Part of the problem is the skill of the social workers that Oranga Tamariki brings into its organisation and the lack of accountability for the lack thereof. Every week, there are dozens of social worker jobs advertised and this points to two things; a greater supply of workers in order to keep up with demand, but also a growing risk of quality versus quantity.

Like many sectors, you can have as many workers as you like, but if the general quality of the work being done is sub-par, that sector will continue to achieve average results.

Children in New Zealand’s state care sector deserve better than average. Almost all of them didn’t choose to be in the positions they find themselves in, and the scary thing about this report is the suggestion that they may be in equally as bad or even worse situations of harm than before.

A new set of National Standards will only go so far in addressing the chronic issues that have proven life-long effects on children in care.

That’s really the bigger point. We want New Zealand’s next generation, with all the technologies available to them, to be able to thrive and live their lives with the best footing possible.

Hence why New Zealand needs to address its growing poverty issues, like the overpriced market rentals for instance. Families struggling to get by, many of whom are working and not making ends meet, end up with their children in state care. The pressures of not even being able to make it from week to week are a big factor in emotional trauma that can lead to drug abuse and the likes.

Oranga Tamariki is doing nothing to either address or advocate for certain issues. It may not be their role, but if they want to re-innovate themselves, they need to look at these factors and take a closer consideration into how they may be impacting on the families where they are placing the most vulnerable children into.

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Five Challenges for the Disability Sector in 2019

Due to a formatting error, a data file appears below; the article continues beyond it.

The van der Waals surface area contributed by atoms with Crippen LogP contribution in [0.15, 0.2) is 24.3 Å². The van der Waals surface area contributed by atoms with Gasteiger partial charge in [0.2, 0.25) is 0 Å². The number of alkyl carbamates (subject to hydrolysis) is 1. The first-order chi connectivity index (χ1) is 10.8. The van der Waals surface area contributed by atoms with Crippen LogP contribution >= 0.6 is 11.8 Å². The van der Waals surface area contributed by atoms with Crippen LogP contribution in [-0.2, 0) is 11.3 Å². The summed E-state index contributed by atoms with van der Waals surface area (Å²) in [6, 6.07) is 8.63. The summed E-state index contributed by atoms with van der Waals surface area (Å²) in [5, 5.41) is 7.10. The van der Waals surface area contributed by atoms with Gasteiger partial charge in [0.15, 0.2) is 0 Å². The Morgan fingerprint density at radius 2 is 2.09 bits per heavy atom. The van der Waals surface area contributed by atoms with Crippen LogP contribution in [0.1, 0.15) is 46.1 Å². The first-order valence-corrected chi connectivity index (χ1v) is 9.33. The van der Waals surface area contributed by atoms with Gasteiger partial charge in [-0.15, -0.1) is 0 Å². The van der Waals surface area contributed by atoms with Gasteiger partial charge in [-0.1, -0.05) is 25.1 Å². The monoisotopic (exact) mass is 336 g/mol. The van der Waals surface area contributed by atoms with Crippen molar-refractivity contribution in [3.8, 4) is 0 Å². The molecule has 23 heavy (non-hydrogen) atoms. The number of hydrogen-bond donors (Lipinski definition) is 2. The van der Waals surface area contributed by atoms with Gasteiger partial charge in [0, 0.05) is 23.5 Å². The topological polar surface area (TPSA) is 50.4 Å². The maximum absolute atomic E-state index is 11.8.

2019 is a crucial year for the disability sector and its challenges are familiar, from funding to information, to new prototypes and putting the work into all the talk. Here are my five challenges for the disability sector in 2019.

Funding: Providing real “choice and control” support options and room for changing need

Late in 2018, a report published by NZDSN and Deloitte claimed that the disability sector is currently underfunded to the tune of $150million, citing a 12% gap between Government funding and the actual costs for supporting disabled people in New Zealand.

Providers argue that the underfunding across the sector has been a long-held problem and that without increases, their ability to provide more flexible support options will remain compromised. $49.04million is currently allocated to the MidCentral prototype, a much talked about trial that aims to provide more flexible support options and choice to disabled people and their families.

For disabled people and families, it is important that their funding packages are allocated to have significant, not minor, room for changing and increasing care needs. What this really means is having the ability to increase funding if required, and to do it quickly. The belief in many circles is that investing earlier can lead to lower costs for supporting disabled people, particularly if alternative futures other than Residential Care/Group Homes are found. But what for those with changing and increasing needs?

The new system being trialed in the MidCentral, and previously in the Waikato, shows that supports can be flexible in terms of how they are delivered. This is especially true in the cases of being slightly more cost-effective, removing the “man in the middle” in a lot of cases to keep down HR and other managerial costs, but the actual support budgets themselves are often fixed and difficult to increase by large amounts if needs suddenly increase due to prolonged sickness or advanced deterioration of existing conditions.